A good way to infuse this kind of creative energy is to make the process visual. Have colored post-it notes and write each and every idea that is voiced down, pasting them to the wall as you go. Then, at a later point once the generative phase has ended, you can move these notes around and into category buckets, to start getting a sense of the themes that your solution needs to make sure to address.
There are all kinds of primers for how to run a successful brainstorming session online, including tips for ice breakers, community-building exercises and trust games, if relevant. Do a quick search to see what feels appropriate for your community.
3. Interview the community, as a group
Unlike the wide-open free-for-all that your brainstorming session encourages, a group interview is set up to invite differing opinions and dissent – so be ready for it. The purpose of such a meeting is to capture these diverse points of view, hear everyone’s voice, and also hear these differing perspectives all together, to gain perspective of how the community, at large, operates, and what their values are.
The best format for a meeting of this nature is to have one member of your team facilitating the conversation, and another taking notes, with all participants wearing name tags. The facilitator should come to the session with both a ready-made list of question that they’d like answered by the end of the session, but also with the spontaneity to respond to the feeling in the room with relevant follow-up questions, as they emerge. They might also want to consider singling out individuals, by name, with direct questions so that everyone, not only the most vocal people, has a chance to provide their input.
4. Create a smaller working committee
While in the beginning, it’s important to get a wide swath of the community involved, at the next phase of your project, you need the actual head-down work to happen in a more intimate capacity, alongside community members who are truly committed to the cause. Keep an eye open at the brainstorming session and group interview for people who you might like to tap to get participate in a more demanding capacity, or have an open call for volunteers who might want to dedicate their time to such an effort.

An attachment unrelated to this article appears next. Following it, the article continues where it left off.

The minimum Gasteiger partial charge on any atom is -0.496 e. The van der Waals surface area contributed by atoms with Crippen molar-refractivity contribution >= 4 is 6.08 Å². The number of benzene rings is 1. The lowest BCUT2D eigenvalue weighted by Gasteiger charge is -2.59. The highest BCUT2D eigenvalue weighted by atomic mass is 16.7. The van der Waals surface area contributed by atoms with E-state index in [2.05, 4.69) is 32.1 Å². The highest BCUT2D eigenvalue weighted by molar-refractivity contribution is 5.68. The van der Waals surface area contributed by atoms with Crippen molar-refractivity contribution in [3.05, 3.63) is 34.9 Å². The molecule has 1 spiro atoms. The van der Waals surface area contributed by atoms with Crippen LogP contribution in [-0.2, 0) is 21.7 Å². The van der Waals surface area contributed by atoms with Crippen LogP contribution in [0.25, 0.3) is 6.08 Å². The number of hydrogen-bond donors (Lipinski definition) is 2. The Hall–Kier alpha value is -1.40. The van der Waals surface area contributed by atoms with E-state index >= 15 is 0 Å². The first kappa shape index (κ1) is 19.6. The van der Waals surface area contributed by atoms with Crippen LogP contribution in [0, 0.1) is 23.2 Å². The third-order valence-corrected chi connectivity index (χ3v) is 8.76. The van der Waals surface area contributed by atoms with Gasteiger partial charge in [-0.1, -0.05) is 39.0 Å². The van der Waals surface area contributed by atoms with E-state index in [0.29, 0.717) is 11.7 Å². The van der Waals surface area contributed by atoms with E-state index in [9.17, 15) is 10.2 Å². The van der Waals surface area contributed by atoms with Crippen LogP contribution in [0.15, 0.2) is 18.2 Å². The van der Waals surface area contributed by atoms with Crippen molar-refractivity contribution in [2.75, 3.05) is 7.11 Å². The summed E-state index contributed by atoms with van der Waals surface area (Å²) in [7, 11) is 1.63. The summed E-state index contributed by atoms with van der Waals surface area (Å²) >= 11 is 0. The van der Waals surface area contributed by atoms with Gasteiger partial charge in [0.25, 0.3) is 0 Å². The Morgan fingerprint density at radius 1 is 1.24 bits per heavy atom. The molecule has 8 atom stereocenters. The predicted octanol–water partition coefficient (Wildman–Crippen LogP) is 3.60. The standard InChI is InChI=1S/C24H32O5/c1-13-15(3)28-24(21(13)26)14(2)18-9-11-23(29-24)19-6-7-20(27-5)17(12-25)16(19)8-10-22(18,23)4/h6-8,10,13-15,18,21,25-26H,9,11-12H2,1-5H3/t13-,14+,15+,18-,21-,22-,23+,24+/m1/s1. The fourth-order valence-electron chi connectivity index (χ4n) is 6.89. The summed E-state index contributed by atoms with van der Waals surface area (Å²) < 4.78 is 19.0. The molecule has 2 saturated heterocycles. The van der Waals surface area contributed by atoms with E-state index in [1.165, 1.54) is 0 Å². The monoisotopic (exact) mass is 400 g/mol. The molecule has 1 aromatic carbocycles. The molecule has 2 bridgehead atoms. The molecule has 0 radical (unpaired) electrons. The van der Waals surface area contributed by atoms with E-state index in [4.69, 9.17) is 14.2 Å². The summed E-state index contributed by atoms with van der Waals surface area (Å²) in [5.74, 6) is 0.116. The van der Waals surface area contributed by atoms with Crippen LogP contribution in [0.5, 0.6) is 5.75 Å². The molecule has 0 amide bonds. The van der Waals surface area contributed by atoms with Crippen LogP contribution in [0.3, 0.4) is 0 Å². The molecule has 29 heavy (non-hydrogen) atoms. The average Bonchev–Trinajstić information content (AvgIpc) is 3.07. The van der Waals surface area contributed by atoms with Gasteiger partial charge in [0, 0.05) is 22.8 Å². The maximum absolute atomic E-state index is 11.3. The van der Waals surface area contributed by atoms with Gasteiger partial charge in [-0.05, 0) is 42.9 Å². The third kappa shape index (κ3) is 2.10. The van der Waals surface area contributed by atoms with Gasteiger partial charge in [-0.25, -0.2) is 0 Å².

Once the committee is established, empower them to take a full stake in the process, and set expectations around the format and frequency of future meetings – both with them and with the community, at large. It’s important for people to get the sense that they’ll be co-creating alongside you, and not just brought in at the end to react to something that’s already complete. To this end, before you kick off your first round of head-down creative work, make sure you’re on the same page with the committee by reiterating the community input you received in your brainstorming and interview sessions, and describing the direction you plan to head in, as a result. Ask for their input as if they were your client, and incorporate their direction into your first round of actual design.
5. Include wider community feedback along the way
After you’ve worked with your committee across some early iterations to get to a more concrete solution, it’s time to present it back to the community, at-large. It’s a good idea to set these wider check-ins at regular intervals so that the larger community, not just the working committee, can feel as though they, too, are taking part in the project’s creation. By keeping the people you’re designing for abreast of your developments at every point, and soliciting their feedback, you not only generate enthusiasm around the project, but also ensure that the community will integrate and engage with your project, as if it were their own.
The above five steps are just some ideas to help ensure that the public spaces that planners create both reflect and serve the needs of the community they work on behalf of, but there are plenty of other approaches to achieving the same goal.